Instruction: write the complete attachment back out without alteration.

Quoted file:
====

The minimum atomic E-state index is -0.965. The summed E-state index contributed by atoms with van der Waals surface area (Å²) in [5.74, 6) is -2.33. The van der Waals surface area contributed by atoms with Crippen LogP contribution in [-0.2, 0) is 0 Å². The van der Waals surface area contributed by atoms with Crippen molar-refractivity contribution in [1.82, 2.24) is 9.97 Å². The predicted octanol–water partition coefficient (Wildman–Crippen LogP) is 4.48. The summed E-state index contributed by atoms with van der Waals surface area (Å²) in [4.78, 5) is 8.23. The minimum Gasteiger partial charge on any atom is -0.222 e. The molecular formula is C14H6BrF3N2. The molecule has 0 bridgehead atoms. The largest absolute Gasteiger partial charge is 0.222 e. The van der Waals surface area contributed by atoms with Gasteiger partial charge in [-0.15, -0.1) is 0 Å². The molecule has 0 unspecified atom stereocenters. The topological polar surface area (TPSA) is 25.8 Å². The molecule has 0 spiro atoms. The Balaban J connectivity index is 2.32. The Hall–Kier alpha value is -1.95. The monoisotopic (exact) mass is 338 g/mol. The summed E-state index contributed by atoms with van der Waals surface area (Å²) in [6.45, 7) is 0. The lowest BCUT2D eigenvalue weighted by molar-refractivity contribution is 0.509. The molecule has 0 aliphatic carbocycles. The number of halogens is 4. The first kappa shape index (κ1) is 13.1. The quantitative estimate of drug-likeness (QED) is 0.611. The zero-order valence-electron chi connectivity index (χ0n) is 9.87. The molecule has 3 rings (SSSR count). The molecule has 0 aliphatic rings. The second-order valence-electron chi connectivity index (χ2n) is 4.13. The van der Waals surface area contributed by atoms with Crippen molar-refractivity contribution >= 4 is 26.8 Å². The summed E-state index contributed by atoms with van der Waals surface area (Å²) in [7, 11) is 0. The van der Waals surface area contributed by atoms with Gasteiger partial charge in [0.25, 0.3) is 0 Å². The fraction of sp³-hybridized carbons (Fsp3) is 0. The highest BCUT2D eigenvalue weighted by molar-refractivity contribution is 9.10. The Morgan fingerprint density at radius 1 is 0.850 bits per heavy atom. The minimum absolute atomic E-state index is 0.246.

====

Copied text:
The minimum atomic E-state index is -0.965. The summed E-state index contributed by atoms with van der Waals surface area (Å²) in [5.74, 6) is -2.33. The van der Waals surface area contributed by atoms with Crippen LogP contribution in [-0.2, 0) is 0 Å². The van der Waals surface area contributed by atoms with Crippen molar-refractivity contribution in [1.82, 2.24) is 9.97 Å². The predicted octanol–water partition coefficient (Wildman–Crippen LogP) is 4.48. The summed E-state index contributed by atoms with van der Waals surface area (Å²) in [4.78, 5) is 8.23. The minimum Gasteiger partial charge on any atom is -0.222 e. The molecular formula is C14H6BrF3N2. The molecule has 0 bridgehead atoms. The largest absolute Gasteiger partial charge is 0.222 e. The van der Waals surface area contributed by atoms with Gasteiger partial charge in [-0.15, -0.1) is 0 Å². The molecule has 0 unspecified atom stereocenters. The topological polar surface area (TPSA) is 25.8 Å². The molecule has 0 spiro atoms. The Balaban J connectivity index is 2.32. The Hall–Kier alpha value is -1.95. The monoisotopic (exact) mass is 338 g/mol. The summed E-state index contributed by atoms with van der Waals surface area (Å²) in [6.45, 7) is 0. The lowest BCUT2D eigenvalue weighted by molar-refractivity contribution is 0.509. The molecule has 0 aliphatic carbocycles. The number of halogens is 4. The first kappa shape index (κ1) is 13.1. The quantitative estimate of drug-likeness (QED) is 0.611. The zero-order valence-electron chi connectivity index (χ0n) is 9.87. The molecule has 3 rings (SSSR count). The molecule has 0 aliphatic rings. The second-order valence-electron chi connectivity index (χ2n) is 4.13. The van der Waals surface area contributed by atoms with Crippen molar-refractivity contribution >= 4 is 26.8 Å². The summed E-state index contributed by atoms with van der Waals surface area (Å²) in [7, 11) is 0. The van der Waals surface area contributed by atoms with Gasteiger partial charge in [0.25, 0.3) is 0 Å². The fraction of sp³-hybridized carbons (Fsp3) is 0. The highest BCUT2D eigenvalue weighted by molar-refractivity contribution is 9.10. The Morgan fingerprint density at radius 1 is 0.850 bits per heavy atom. The minimum absolute atomic E-state index is 0.246.